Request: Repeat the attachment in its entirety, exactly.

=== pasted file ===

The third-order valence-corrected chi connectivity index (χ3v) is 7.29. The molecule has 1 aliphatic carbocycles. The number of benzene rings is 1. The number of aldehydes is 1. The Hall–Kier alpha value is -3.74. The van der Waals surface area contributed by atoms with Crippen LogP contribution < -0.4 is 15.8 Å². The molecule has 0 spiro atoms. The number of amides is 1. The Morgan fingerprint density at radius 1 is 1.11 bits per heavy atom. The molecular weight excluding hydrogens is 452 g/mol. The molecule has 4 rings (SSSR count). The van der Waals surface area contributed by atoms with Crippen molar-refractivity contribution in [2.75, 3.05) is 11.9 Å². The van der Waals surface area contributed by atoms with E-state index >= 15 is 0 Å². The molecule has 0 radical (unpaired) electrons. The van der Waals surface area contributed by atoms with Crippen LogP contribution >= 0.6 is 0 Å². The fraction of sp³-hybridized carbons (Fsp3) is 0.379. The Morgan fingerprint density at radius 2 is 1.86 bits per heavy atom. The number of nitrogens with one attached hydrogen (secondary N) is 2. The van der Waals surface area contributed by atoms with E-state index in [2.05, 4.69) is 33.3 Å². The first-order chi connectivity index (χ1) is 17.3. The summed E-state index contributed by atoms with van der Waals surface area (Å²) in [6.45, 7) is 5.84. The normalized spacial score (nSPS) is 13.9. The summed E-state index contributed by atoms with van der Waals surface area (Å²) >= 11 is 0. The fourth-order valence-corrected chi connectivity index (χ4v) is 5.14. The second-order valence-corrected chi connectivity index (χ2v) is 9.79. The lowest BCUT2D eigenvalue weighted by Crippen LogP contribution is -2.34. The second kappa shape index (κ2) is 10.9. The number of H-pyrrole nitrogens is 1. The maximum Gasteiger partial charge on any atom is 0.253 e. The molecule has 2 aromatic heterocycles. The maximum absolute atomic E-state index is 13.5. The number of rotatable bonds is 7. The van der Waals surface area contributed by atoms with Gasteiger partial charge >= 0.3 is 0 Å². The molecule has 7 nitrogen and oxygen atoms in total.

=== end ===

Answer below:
The third-order valence-corrected chi connectivity index (χ3v) is 7.29. The molecule has 1 aliphatic carbocycles. The number of benzene rings is 1. The number of aldehydes is 1. The Hall–Kier alpha value is -3.74. The van der Waals surface area contributed by atoms with Crippen LogP contribution < -0.4 is 15.8 Å². The molecule has 0 spiro atoms. The number of amides is 1. The Morgan fingerprint density at radius 1 is 1.11 bits per heavy atom. The molecular weight excluding hydrogens is 452 g/mol. The molecule has 4 rings (SSSR count). The van der Waals surface area contributed by atoms with Crippen molar-refractivity contribution in [2.75, 3.05) is 11.9 Å². The van der Waals surface area contributed by atoms with E-state index >= 15 is 0 Å². The molecule has 0 radical (unpaired) electrons. The van der Waals surface area contributed by atoms with Crippen LogP contribution >= 0.6 is 0 Å². The fraction of sp³-hybridized carbons (Fsp3) is 0.379. The Morgan fingerprint density at radius 2 is 1.86 bits per heavy atom. The number of nitrogens with one attached hydrogen (secondary N) is 2. The van der Waals surface area contributed by atoms with E-state index in [2.05, 4.69) is 33.3 Å². The first-order chi connectivity index (χ1) is 17.3. The summed E-state index contributed by atoms with van der Waals surface area (Å²) in [6.45, 7) is 5.84. The normalized spacial score (nSPS) is 13.9. The summed E-state index contributed by atoms with van der Waals surface area (Å²) >= 11 is 0. The fourth-order valence-corrected chi connectivity index (χ4v) is 5.14. The second-order valence-corrected chi connectivity index (χ2v) is 9.79. The lowest BCUT2D eigenvalue weighted by Crippen LogP contribution is -2.34. The second kappa shape index (κ2) is 10.9. The number of H-pyrrole nitrogens is 1. The maximum Gasteiger partial charge on any atom is 0.253 e. The molecule has 2 aromatic heterocycles. The maximum absolute atomic E-state index is 13.5. The number of rotatable bonds is 7. The van der Waals surface area contributed by atoms with Gasteiger partial charge >= 0.3 is 0 Å². The molecule has 7 nitrogen and oxygen atoms in total.